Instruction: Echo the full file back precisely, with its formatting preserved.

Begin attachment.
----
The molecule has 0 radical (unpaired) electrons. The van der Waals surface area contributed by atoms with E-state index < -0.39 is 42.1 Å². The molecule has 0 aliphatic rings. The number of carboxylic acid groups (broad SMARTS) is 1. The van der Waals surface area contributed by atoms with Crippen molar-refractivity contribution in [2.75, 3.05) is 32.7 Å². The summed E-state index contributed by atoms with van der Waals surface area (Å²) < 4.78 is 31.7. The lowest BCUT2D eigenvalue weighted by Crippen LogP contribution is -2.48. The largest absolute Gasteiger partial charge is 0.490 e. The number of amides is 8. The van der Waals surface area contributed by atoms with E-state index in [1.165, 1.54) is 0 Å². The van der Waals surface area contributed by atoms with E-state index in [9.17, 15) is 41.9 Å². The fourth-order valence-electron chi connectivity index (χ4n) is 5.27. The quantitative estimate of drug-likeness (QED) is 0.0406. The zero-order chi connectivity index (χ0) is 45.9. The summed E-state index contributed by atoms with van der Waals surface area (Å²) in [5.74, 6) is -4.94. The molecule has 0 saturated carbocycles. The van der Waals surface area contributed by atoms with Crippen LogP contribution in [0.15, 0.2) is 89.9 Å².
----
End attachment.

The molecule has 0 radical (unpaired) electrons. The van der Waals surface area contributed by atoms with E-state index < -0.39 is 42.1 Å². The molecule has 0 aliphatic rings. The number of carboxylic acid groups (broad SMARTS) is 1. The van der Waals surface area contributed by atoms with Crippen molar-refractivity contribution in [2.75, 3.05) is 32.7 Å². The summed E-state index contributed by atoms with van der Waals surface area (Å²) < 4.78 is 31.7. The lowest BCUT2D eigenvalue weighted by Crippen LogP contribution is -2.48. The largest absolute Gasteiger partial charge is 0.490 e. The number of amides is 8. The van der Waals surface area contributed by atoms with E-state index in [1.165, 1.54) is 0 Å². The van der Waals surface area contributed by atoms with E-state index in [9.17, 15) is 41.9 Å². The fourth-order valence-electron chi connectivity index (χ4n) is 5.27. The quantitative estimate of drug-likeness (QED) is 0.0406. The zero-order chi connectivity index (χ0) is 45.9. The summed E-state index contributed by atoms with van der Waals surface area (Å²) in [5.74, 6) is -4.94. The molecule has 0 saturated carbocycles. The van der Waals surface area contributed by atoms with Crippen LogP contribution in [0.15, 0.2) is 89.9 Å².